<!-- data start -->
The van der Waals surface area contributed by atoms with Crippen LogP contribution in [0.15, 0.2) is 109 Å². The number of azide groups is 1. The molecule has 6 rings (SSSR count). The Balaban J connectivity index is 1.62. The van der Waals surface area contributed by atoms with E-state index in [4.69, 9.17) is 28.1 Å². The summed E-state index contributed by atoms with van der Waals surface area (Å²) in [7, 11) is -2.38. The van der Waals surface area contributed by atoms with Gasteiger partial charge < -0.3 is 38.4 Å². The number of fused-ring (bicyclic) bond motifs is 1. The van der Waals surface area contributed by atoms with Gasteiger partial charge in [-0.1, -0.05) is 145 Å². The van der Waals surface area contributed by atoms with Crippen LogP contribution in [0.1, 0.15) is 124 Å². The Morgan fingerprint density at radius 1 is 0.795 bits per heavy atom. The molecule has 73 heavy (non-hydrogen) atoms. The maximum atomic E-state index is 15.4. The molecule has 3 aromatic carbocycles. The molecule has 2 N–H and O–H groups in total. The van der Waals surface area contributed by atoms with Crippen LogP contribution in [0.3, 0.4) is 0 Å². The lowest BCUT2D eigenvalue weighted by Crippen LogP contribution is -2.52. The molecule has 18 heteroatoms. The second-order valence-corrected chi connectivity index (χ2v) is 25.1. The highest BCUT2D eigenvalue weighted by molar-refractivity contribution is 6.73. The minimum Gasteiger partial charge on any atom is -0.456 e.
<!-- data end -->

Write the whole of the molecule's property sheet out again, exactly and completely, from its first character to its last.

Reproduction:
The van der Waals surface area contributed by atoms with Crippen LogP contribution in [0.15, 0.2) is 109 Å². The number of azide groups is 1. The molecule has 6 rings (SSSR count). The Balaban J connectivity index is 1.62. The van der Waals surface area contributed by atoms with E-state index in [4.69, 9.17) is 28.1 Å². The summed E-state index contributed by atoms with van der Waals surface area (Å²) in [7, 11) is -2.38. The van der Waals surface area contributed by atoms with Gasteiger partial charge < -0.3 is 38.4 Å². The number of fused-ring (bicyclic) bond motifs is 1. The van der Waals surface area contributed by atoms with Gasteiger partial charge in [-0.1, -0.05) is 145 Å². The van der Waals surface area contributed by atoms with Crippen LogP contribution in [0.1, 0.15) is 124 Å². The Morgan fingerprint density at radius 1 is 0.795 bits per heavy atom. The molecule has 73 heavy (non-hydrogen) atoms. The maximum atomic E-state index is 15.4. The molecule has 3 aromatic carbocycles. The molecule has 2 N–H and O–H groups in total. The van der Waals surface area contributed by atoms with Crippen LogP contribution in [0.3, 0.4) is 0 Å². The lowest BCUT2D eigenvalue weighted by Crippen LogP contribution is -2.52. The molecule has 18 heteroatoms. The second-order valence-corrected chi connectivity index (χ2v) is 25.1. The highest BCUT2D eigenvalue weighted by molar-refractivity contribution is 6.73. The minimum Gasteiger partial charge on any atom is -0.456 e.